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Samples 14 to 25.—Drawn off at, as nearly as possible, haliniinute intervals, between 4.50 and 5 p.m. Death.

At 5 p.m.—Specimens 2 and 3 are firmly clotted; the tubes can be inverted. Specimen 4 is liquid. Specimen 5 is partly liquid. Specimi'iis 6, 7, 8, 9 are entirely liquid. Specimens 10, 11, 12 are distinctly clotting. Specimens 13 to 25 are perfectly liquid.

At 5.15 p.m.—Specimens 1 to 9 as before. Specimens 10 and 13 are half-solid. Specimens 11 and 12 are firmly clotted; can invert the test-tubes. Specimens 14 to 25 still perfectly liquid. Observations discontinued for the day.

Next morning.—Distinct cylinders of clot are shaken out of the tubes containing specimens 2, 3, 10, 11, 12, 13, the other specimens being still perfectly liquid.

This, as has been said, is only one of five experiments in which the clamping of the trachea was found to restore the coagulability to peptone blood.

I was now anxious to determine further whether an increased coagulability could be determined to exist in peptone blood returning from tetanized muscles. I was not able to satisfy myself that this was actually the case, but in the course of the experiment I came across the fact, which, indeed, might have been inferred from the facts about peptone blood which had been already determined. This was the fact that the venous blood still preserves its coagulability when the arterial blood has become uncoagulable by a peptone injection. This holds, I think, universally of peptone blood. "With regard to the question of the relative coagulability of portal as compared with systemic venous blood, I have observed, in two experiments, a superior coagulability of the portal blood, but I do not, in the absence of further experiment, desire to lay any stress upon the observation.

Enough has, however, been elicited,1 with regard to the conditions of coagulability in peptone blood, to justify the statement that the

1 The facta which have been established above—viz. the retention of normal coagulability in peptone venou9 blood and the restoration of coagulability to peptone arterial blood by clamping the trachea—seem, when taken in connexion with Lahousse's observations (Du Bois' Arehiv., 1889) on the great diminution of COi in peptone blood, and Bohr's observations (Cenlralblatt f. Phys., Sept., 1888) upon the greatly reduced excretion of COj after peptone injections, to point strongly to the conclusion that the modification introduced by peptone in the coagulability of the blood is, in great part at least, attributable to a disturbance of its normal gaseous composition. Such an hypothesis would explain the restoration of coagulability to peptone blood on passing a stream of COj gas through it; and it would further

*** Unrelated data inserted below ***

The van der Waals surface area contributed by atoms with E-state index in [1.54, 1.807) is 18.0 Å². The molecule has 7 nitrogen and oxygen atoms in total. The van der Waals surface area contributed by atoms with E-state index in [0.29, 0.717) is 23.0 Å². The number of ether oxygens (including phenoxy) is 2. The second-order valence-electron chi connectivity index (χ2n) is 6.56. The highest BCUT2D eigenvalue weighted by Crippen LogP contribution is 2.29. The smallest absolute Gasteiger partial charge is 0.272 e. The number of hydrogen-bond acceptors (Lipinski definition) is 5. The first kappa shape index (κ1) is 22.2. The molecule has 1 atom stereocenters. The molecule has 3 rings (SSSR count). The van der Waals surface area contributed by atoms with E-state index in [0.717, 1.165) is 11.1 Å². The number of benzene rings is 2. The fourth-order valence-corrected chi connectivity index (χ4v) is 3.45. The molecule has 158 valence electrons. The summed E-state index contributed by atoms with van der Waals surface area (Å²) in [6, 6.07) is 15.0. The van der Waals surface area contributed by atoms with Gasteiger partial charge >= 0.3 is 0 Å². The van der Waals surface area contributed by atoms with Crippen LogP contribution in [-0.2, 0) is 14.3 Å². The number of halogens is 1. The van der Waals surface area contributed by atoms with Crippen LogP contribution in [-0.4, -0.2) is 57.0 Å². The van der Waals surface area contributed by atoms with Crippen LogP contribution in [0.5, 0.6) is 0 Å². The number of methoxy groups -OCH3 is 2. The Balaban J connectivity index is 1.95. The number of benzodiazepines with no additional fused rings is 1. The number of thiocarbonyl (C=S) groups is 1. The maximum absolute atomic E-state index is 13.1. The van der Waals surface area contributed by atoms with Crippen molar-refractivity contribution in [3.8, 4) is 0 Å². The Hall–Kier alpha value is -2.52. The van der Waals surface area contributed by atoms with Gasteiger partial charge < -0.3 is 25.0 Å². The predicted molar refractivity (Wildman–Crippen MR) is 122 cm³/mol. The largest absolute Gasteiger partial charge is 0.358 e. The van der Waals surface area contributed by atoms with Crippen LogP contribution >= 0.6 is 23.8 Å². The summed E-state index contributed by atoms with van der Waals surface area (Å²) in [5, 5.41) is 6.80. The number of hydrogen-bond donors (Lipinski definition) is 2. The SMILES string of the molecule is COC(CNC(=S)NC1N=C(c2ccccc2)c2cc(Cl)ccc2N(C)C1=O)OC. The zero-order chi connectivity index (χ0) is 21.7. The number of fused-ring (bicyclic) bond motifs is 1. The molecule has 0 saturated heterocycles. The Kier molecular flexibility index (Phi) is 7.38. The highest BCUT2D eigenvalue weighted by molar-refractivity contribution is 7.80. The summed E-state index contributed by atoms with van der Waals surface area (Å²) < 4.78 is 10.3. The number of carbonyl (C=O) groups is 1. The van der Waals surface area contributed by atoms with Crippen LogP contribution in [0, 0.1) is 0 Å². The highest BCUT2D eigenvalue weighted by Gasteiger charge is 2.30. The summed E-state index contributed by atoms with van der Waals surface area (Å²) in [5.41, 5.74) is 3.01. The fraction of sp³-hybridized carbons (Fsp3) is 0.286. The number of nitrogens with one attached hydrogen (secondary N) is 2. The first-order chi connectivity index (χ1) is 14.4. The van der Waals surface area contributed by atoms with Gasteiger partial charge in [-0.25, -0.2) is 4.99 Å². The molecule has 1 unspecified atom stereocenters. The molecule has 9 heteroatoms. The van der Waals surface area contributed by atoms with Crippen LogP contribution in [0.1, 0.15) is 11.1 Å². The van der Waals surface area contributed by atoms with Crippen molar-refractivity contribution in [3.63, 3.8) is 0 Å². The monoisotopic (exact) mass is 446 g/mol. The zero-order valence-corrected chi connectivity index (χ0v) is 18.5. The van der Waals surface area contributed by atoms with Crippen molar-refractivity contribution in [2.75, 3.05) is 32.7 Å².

distribution of the areas of the negative phase of coagulation after an injection of tissue-fibrinogen would be explicable upon the assumption that it was conditioned by the presence of albumose, and that it was only where this influence was in abeyance, owing to an excess of CO,, that the coagulating influence of the unaltered tissue-fibrinogen was free to exert its full effect.

Lastly, we have to examine whether it is true that—

(7). A negative phase makes itself felt in full force only in the case of such animals as are markedly susceptible to the anti-coagulative effect of albumose injections.

"With respect to this question it may, I think, be asserted with confidence that the dog, which is, as far as is known, the only animal in which albumoscs can be relied upon to keep the blood permanently liquid, is also the only animal in which the negative-phase, after tissuefibrinogen injections, can become absolute, i. e. can lead to an entire loss of spontaneous coagulability.

With regard to the occurrence of a negative phase in the rabbit after tissue-fibrinogen solutions which are free from albumose, I will quote the following protocols, rabbit 100.